How to Set Up a Debt Repayment Plan in 6 Easy Steps
Once you've decided it's time to get out of debt, one of the first steps you need to take is set up a debt payment plan.
Not only will a repayment plan keep you on task, but it will also help you get out of debt faster since you'll be able to see real progress. Another plus of a debt repayment plan? By applying your extra money to one debt at a time, you will significantly speed up the debt repayment process. If you set up and stick to a debt repayment plan, you will be surprised at how quickly you can pay off your debt.
Follow these 6 easy steps to set up a debt repayment plan.
1. Make a List of Your Debts
This list should also include all of your debt: from credit cards and personal loans to student loans, even your mortgage. If you owe money to family and friends you should also include it on your list.
2. Rank Your Debts
Next, you should rank your debts in the order you want to pay them off. Some experts recommend going from the smallest amount to the largest since this helps get the momentum going.
Others recommend listing the debts from the highest to the lowest interest rate since this will save you the most money. The order you choose is up to you, but the important thing is to stick to the list once you make it.
3. Find Extra Money to Pay Your Debts
Now, you need to decide how much extra money you have a month to pay towards your debt. You may need to cut back spending in other areas so that you have the money to put towards your debt payment plan.
Another option is to take on a part-time job or to pick up overtime hours at your current job to boost your earning power. You can also sell items to earn extra money for your debt payment plan. Additionally, you may want to apply all the money you receive from gifts, bonuses or tax returns to your debt in order to pay it off more quickly. Sticking to a monthly budget will also help you find extra money to apply to your debt.
4. Focus on One Debt at a Time
In order to succeed with your debt repayment plan, you should focus on paying off the first debt on your list. Put all extra money toward this first debt, while paying the minimum on all other payments.
Here's the reasoning: When you focus on one debt at a time, you are able to pay off the debt more quickly, because more of the money will go directly to the principal balance and less is spent on paying interest. When you spread your extra money over several debts, you are lessening the impact it has on your debt because you are paying more interest.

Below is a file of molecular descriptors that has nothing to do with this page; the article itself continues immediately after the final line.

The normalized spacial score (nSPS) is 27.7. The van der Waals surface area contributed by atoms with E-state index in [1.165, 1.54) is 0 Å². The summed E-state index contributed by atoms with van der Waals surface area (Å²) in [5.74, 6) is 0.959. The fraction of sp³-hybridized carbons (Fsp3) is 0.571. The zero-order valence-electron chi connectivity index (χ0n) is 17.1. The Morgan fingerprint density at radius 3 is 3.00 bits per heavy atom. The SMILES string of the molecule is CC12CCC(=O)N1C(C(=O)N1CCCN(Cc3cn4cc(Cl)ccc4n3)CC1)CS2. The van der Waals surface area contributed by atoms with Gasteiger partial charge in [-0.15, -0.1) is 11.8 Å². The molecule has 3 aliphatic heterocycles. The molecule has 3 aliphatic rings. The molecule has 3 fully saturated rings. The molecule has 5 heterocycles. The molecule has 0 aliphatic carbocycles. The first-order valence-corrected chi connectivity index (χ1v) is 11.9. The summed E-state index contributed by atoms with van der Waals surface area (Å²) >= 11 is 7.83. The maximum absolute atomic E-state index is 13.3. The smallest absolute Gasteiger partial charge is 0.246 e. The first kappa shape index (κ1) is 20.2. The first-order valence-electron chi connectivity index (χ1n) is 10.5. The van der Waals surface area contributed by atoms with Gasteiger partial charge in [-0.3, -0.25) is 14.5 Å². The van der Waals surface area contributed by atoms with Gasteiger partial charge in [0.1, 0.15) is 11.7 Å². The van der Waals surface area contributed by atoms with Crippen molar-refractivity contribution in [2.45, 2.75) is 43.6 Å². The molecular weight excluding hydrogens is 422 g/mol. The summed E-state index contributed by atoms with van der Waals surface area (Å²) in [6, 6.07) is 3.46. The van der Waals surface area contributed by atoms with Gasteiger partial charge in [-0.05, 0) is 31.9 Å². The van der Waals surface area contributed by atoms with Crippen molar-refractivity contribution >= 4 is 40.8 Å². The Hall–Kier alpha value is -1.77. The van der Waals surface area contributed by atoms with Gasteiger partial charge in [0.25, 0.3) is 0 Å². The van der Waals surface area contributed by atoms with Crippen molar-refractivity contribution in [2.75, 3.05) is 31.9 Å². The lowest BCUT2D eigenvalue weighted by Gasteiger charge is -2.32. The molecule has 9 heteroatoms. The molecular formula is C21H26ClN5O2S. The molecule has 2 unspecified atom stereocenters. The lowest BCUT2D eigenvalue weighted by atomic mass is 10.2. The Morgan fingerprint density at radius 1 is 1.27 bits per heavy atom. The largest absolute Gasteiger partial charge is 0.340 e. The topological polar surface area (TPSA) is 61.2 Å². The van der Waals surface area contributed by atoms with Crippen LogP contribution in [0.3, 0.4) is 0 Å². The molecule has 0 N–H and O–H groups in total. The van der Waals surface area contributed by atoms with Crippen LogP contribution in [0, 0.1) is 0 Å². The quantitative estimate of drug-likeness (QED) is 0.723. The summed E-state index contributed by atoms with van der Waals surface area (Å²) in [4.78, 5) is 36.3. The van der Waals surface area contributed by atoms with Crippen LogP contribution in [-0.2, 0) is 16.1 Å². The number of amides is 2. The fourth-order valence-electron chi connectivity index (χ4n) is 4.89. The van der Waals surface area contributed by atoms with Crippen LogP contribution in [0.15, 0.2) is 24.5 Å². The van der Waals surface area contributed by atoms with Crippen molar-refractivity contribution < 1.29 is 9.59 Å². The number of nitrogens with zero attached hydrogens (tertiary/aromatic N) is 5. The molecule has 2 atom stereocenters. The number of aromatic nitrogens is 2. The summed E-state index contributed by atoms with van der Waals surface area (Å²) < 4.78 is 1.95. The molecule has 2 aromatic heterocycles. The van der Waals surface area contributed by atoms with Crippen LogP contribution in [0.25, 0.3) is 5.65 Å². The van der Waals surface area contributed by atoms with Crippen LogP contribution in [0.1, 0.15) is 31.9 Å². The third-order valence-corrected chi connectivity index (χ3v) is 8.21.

5. Move Onto the Next Debt on Your List
Once you have paid off the first debt on your list, it's time to move onto the next debt, while paying the remaining debts' minimum balances.
Continue to do this until you have crossed all your debts off your list. And keep in mind that when you first start working on your plan, it may seem like it will take forever to pay off your first debt, but as you work down your list and gain momentum, you'll be surprised at how quickly you can pay off the next one.
6. Build Up Your Savings
Once you've paid off all your debt, then you should focus on building up a savings account. This will help prevent you from going back into debt in the future. An emergency fund is one of the best tools that you can use to take control of your finances and avoid going into debt.
And when it comes to using credit cards in the future, use them responsibly or not at all. Your future self will thank you.
- Review your bank or credit card's policies about extra payments and principal payments on a loan. This will help you get the most out of your extra payments each month. Some banks will charge you an extra payment fee, and others will not apply the extra payment just to the principal balance. If you understand how they charge, you will be able to work out a strategy that will help you apply the majority of the money to your principal each month.
- A small emergency fund of about one month's salary can help you prevent from using your credit cards again while you are working on paying off your debt. Build this up first before you start applying extra money toward your debt.
Updated by Rachel Morgan Cautero.